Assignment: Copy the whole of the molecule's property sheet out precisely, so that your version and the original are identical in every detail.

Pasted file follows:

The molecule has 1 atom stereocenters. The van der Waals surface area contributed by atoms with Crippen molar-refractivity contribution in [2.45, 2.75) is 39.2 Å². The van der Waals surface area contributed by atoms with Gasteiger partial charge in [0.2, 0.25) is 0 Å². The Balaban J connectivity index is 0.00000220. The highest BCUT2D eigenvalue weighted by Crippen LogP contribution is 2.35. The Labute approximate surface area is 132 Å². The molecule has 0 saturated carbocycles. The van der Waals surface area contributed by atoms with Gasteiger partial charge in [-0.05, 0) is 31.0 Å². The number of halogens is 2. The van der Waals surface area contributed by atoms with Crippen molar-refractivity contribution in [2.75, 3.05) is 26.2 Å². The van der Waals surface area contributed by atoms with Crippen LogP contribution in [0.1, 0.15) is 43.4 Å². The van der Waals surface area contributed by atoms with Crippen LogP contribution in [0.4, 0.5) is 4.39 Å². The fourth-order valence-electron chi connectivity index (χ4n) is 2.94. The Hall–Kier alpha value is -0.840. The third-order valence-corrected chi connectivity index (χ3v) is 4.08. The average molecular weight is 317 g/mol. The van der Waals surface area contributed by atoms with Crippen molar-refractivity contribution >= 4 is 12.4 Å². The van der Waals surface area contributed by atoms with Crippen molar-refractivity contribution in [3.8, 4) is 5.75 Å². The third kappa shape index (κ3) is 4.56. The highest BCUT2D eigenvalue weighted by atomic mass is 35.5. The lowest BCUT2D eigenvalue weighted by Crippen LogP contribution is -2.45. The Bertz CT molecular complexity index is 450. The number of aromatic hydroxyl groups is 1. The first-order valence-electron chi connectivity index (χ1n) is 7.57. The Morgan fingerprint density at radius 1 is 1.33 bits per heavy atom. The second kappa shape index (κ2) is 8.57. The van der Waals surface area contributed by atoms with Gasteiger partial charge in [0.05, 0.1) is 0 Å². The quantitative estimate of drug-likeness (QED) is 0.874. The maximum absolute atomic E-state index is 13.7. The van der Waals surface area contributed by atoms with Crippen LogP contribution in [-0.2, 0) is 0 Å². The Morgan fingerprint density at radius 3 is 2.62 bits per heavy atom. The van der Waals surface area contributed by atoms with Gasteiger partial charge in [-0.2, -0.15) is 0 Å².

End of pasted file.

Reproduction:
The molecule has 1 atom stereocenters. The van der Waals surface area contributed by atoms with Crippen molar-refractivity contribution in [2.45, 2.75) is 39.2 Å². The van der Waals surface area contributed by atoms with Gasteiger partial charge in [0.2, 0.25) is 0 Å². The Balaban J connectivity index is 0.00000220. The highest BCUT2D eigenvalue weighted by Crippen LogP contribution is 2.35. The Labute approximate surface area is 132 Å². The molecule has 0 saturated carbocycles. The van der Waals surface area contributed by atoms with Gasteiger partial charge in [-0.05, 0) is 31.0 Å². The number of halogens is 2. The van der Waals surface area contributed by atoms with Crippen molar-refractivity contribution in [2.75, 3.05) is 26.2 Å². The van der Waals surface area contributed by atoms with Crippen LogP contribution in [0.1, 0.15) is 43.4 Å². The van der Waals surface area contributed by atoms with Crippen LogP contribution in [0.4, 0.5) is 4.39 Å². The fourth-order valence-electron chi connectivity index (χ4n) is 2.94. The Hall–Kier alpha value is -0.840. The third-order valence-corrected chi connectivity index (χ3v) is 4.08. The average molecular weight is 317 g/mol. The van der Waals surface area contributed by atoms with Crippen molar-refractivity contribution >= 4 is 12.4 Å². The van der Waals surface area contributed by atoms with Crippen molar-refractivity contribution in [3.8, 4) is 5.75 Å². The third kappa shape index (κ3) is 4.56. The highest BCUT2D eigenvalue weighted by atomic mass is 35.5. The lowest BCUT2D eigenvalue weighted by Crippen LogP contribution is -2.45. The Bertz CT molecular complexity index is 450. The number of aromatic hydroxyl groups is 1. The first-order valence-electron chi connectivity index (χ1n) is 7.57. The Morgan fingerprint density at radius 1 is 1.33 bits per heavy atom. The second kappa shape index (κ2) is 8.57. The van der Waals surface area contributed by atoms with Gasteiger partial charge in [0.05, 0.1) is 0 Å². The quantitative estimate of drug-likeness (QED) is 0.874. The maximum absolute atomic E-state index is 13.7. The van der Waals surface area contributed by atoms with Crippen LogP contribution in [-0.2, 0) is 0 Å². The Morgan fingerprint density at radius 3 is 2.62 bits per heavy atom. The van der Waals surface area contributed by atoms with Gasteiger partial charge in [-0.2, -0.15) is 0 Å².